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The 31st in our special series of interviews with leaders of unicorn companies recorded in partnership with European PR Agency, Tyto, and their Without Borders podcast.
Tealium was founded in 2008 by Mike Anderson and Ali Behnam. Jeff became CEO in 2013 and the company reached unicorn status in February 2021 with a valuation of $1.2 billion. Mike, Ali, and Jeff all worked together to create Webside Story from 2002 to 2007 which was a pioneer in real-time web analytics. 10 years later, it now stands as a global company with around 870 customers worldwide.
Jeff started his entrepreneurial journey in eighth grade when he would start writing software and helped his local laundromat automate his billing on a Commodore 64. However, he jokes that he now hires much smarter people at Tealium to do that now!
After being in the Navy for six years, Jeff went back into technology and helped his friends start a technology consulting company that worked with banks across the US to develop technology strategies and implement them. Following this, he joined a group of entrepreneurs who had started the world’s first Internet bank in 1995, and they wanted to create a software company to sell their software to thousands of other banks around the world. Jeff then was recruited to run a software development tools company called Together Soft in Raleigh, North Carolina, and the investors in that company asked Jeff to move to San Diego to run Webside Story. Meaning Tealium is Jeff’s 6th operating role.
Tealium’s last funding was $96 million, which was a series G that took them to unicorn status. With the next 12 months in mind, Tealium is going to continue to have a strong focus on investing heavily in the product, platform, and customer success. Currently, they are using their funding to build out their go-to-market organization around the world across the business. The main priority at Tealium is doubling down on the R&D organization which is continuingly being innovated.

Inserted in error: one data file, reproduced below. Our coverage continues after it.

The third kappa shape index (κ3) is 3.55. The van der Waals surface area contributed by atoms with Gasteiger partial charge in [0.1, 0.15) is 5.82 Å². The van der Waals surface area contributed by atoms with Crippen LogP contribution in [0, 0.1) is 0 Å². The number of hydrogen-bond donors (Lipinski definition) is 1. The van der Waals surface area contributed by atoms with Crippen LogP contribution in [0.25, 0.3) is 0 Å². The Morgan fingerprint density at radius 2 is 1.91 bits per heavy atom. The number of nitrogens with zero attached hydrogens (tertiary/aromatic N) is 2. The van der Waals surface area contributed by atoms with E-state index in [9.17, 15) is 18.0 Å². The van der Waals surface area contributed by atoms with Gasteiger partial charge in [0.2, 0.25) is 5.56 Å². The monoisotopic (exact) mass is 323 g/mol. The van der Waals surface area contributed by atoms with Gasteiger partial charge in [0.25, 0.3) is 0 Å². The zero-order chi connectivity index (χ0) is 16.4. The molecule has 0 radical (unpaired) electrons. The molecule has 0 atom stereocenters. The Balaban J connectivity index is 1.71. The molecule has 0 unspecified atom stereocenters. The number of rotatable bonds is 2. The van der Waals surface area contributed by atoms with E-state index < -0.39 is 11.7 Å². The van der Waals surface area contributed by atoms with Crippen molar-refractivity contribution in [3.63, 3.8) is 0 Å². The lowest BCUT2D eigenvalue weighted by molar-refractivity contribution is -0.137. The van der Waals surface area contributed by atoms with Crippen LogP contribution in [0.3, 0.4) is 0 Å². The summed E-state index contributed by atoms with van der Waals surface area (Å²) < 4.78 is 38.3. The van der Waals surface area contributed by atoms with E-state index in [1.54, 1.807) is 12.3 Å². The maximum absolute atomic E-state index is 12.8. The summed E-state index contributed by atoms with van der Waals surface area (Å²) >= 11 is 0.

Many leaders have influenced Jeff in his life such as his commanding officer in the US Navy named Bill McKee. He also had two wonderful mentors, CEO, and partner at Brintech, Harold Brewer, who taught him how to sell. Chip Mahan, who started the world’s first internet bank, was Jeff’s other mentor. They have all taught Jeff, success in business is never a straight line. Reciting George S Patton, Jeff quotes “pressure makes diamonds and that’s really important when you’re trying to build lasting companies.”
As the CEO, Jeff works with the leadership team and the board to arrange financing. He understands that it isn’t his job to tell his team what route to take, he explained “You want to hire the climbers and the Sherpas and the amazing team leaders that are going to get the whole group up that particular mountain. And so, I feel like over 25 years, what I’ve been able to do, I have been lucky to see these emerging markets that are really nascent.”
His skills are listening to customers and understanding patterns. Jeff recruits the team, raises the capital, and then lets them execute the rest. So Tealium’s leadership is fantastic, and they’ve built this business up to $150 million in revenue across every functional area: finance, legal, sales, go-to-market marketing, customer success, technology, and operations.
What’s important in business is building great solutions and then taking great care of customers so they can deliver true business value, especially in the recurring revenue software as a service business – your customers have to re-up with you or you have no business. It’s what’s called the IPO and exit.